By Jordan Beckoff
Manicube has made its way to Boston. It launched in October and is helping businesswomen in Beantown keep their hands beautiful.
CEOs Katina Mountanos and Elizabeth Whitman originally started the company in New York City after they finished working on the development and sale of Beautybar.com. While working on this company, the pair was meeting with some of the most important labels in the fashion and beauty industry and they noted how they always needed to look polished – pun intended – when meeting with clients.
“You can’t have a meeting with Chanel with chipped nails,” Whitman has been quoted as saying.
And so the idea for Manicube was born. In several interviews, Mountanos and Whitman have said they wanted to create a business that made the lives of professional working women a little easier.
Manicube provides a 15-minute, $15 manicure for women and a $12 “clip and clean” for men. It has partnered with about 15 different companies in the Boston area to provide on-site services for employees. Manicube nail technicians are dispatched to a company’s office so employees do not need to take time off of work to get their nails done, or to wait in line at a local nail salon after work.
After a strong start in New York, the pair decided that their next move would be to open up shop close to their alma mater, Harvard Business School, in the Boston/Cambridge area.
Manicube has set up office at the PayPal Start Tank in downtown Boston and has hired Annie Ode as their launch manager.
“The company moved from New York to Boston because it is a large market, it is close to New York, but also because it is a growing city,” said Ode. “The beauty industry is thriving in this city. Both owners have ties to Boston… they have a lot of contacts here so it just made sense,” she added.
Kitt George from the New England Venture Capital Association has noticed that many online-based companies thrive in the Hub.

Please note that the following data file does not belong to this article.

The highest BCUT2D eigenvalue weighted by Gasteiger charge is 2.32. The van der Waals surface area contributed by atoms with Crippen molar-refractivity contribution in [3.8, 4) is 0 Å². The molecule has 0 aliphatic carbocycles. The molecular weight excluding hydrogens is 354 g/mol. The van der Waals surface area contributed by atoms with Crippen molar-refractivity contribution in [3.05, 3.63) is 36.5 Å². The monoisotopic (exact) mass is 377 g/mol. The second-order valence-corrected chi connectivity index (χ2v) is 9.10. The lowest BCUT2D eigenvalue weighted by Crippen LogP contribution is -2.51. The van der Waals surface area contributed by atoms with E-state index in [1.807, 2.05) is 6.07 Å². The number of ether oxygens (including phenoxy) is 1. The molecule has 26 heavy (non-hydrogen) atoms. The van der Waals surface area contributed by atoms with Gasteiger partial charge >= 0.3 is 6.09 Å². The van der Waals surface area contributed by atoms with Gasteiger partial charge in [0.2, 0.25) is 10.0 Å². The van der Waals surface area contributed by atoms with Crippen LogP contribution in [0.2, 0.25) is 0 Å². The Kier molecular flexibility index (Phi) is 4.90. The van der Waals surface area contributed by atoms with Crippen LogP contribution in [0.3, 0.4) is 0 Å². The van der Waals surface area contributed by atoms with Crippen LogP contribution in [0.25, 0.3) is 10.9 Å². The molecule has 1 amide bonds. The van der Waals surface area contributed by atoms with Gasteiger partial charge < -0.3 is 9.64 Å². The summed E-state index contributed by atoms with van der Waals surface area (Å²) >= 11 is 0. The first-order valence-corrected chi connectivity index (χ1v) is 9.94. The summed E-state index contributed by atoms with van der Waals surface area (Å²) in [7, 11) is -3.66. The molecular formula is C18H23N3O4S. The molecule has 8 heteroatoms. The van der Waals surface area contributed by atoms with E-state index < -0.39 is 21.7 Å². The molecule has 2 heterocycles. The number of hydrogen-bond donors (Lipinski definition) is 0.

“Most people know of Silicon Valley as the place to go for tech startups and venture capital, but actually Boston is incredibly dense with startups and has a really amazing ecosystem,” she said.
Ode thinks that the move to Boston has been a very nurturing and positive experience for the business. “I think just given the fact that we just launched a month ago and have been written up in multiple Boston publications specifically about how we are launching in Boston, is just an example of how supportive and excited about growth in the beauty space and specifically in a start up capacity. So we have had nothing but a positive and warm and encouraging experience so far with Boston as a beauty startup,” Ode said.
The women working at the Manicube’s partner companies have the option to get their nails done in their office and Manicube’s nail tech employees are given the workplace flexibility that many working women desire.
The Four Seasons Boston has partnered with Manicube to provide its clientele manicure services that cannot be received at its spa.
“We have a small spa, but we do not have nail technicians on site,said Four Seasons Boston PR director, Kristan Fletcher. “So, for us, this is a huge contribution to our guest services because we can call Manicube and have them come over to assist our guests while they are on our property.”